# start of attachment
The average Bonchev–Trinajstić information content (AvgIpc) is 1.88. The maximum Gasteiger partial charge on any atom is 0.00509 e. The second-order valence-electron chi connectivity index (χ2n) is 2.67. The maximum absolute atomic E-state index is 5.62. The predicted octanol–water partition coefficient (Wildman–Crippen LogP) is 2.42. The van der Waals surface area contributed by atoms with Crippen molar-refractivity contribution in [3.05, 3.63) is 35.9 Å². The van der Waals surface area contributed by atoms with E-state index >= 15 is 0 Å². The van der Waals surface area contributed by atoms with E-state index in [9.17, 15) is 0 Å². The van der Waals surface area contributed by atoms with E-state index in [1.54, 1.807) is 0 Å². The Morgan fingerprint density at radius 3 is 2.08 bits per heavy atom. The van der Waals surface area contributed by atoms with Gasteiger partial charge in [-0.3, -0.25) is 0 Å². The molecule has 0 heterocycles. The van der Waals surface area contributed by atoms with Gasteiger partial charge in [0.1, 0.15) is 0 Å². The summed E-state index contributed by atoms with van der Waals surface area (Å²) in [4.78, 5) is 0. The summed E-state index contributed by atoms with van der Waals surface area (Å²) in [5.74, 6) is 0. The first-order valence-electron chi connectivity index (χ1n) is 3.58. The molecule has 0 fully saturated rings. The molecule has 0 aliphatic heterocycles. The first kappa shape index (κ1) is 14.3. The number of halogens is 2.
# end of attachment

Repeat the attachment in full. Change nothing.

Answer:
The average Bonchev–Trinajstić information content (AvgIpc) is 1.88. The maximum Gasteiger partial charge on any atom is 0.00509 e. The second-order valence-electron chi connectivity index (χ2n) is 2.67. The maximum absolute atomic E-state index is 5.62. The predicted octanol–water partition coefficient (Wildman–Crippen LogP) is 2.42. The van der Waals surface area contributed by atoms with Crippen molar-refractivity contribution in [3.05, 3.63) is 35.9 Å². The van der Waals surface area contributed by atoms with E-state index >= 15 is 0 Å². The van der Waals surface area contributed by atoms with E-state index in [9.17, 15) is 0 Å². The van der Waals surface area contributed by atoms with E-state index in [1.54, 1.807) is 0 Å². The Morgan fingerprint density at radius 3 is 2.08 bits per heavy atom. The van der Waals surface area contributed by atoms with Gasteiger partial charge in [-0.3, -0.25) is 0 Å². The molecule has 0 heterocycles. The van der Waals surface area contributed by atoms with Gasteiger partial charge in [0.1, 0.15) is 0 Å². The summed E-state index contributed by atoms with van der Waals surface area (Å²) in [4.78, 5) is 0. The summed E-state index contributed by atoms with van der Waals surface area (Å²) in [5.74, 6) is 0. The first-order valence-electron chi connectivity index (χ1n) is 3.58. The molecule has 0 fully saturated rings. The molecule has 0 aliphatic heterocycles. The first kappa shape index (κ1) is 14.3. The number of halogens is 2.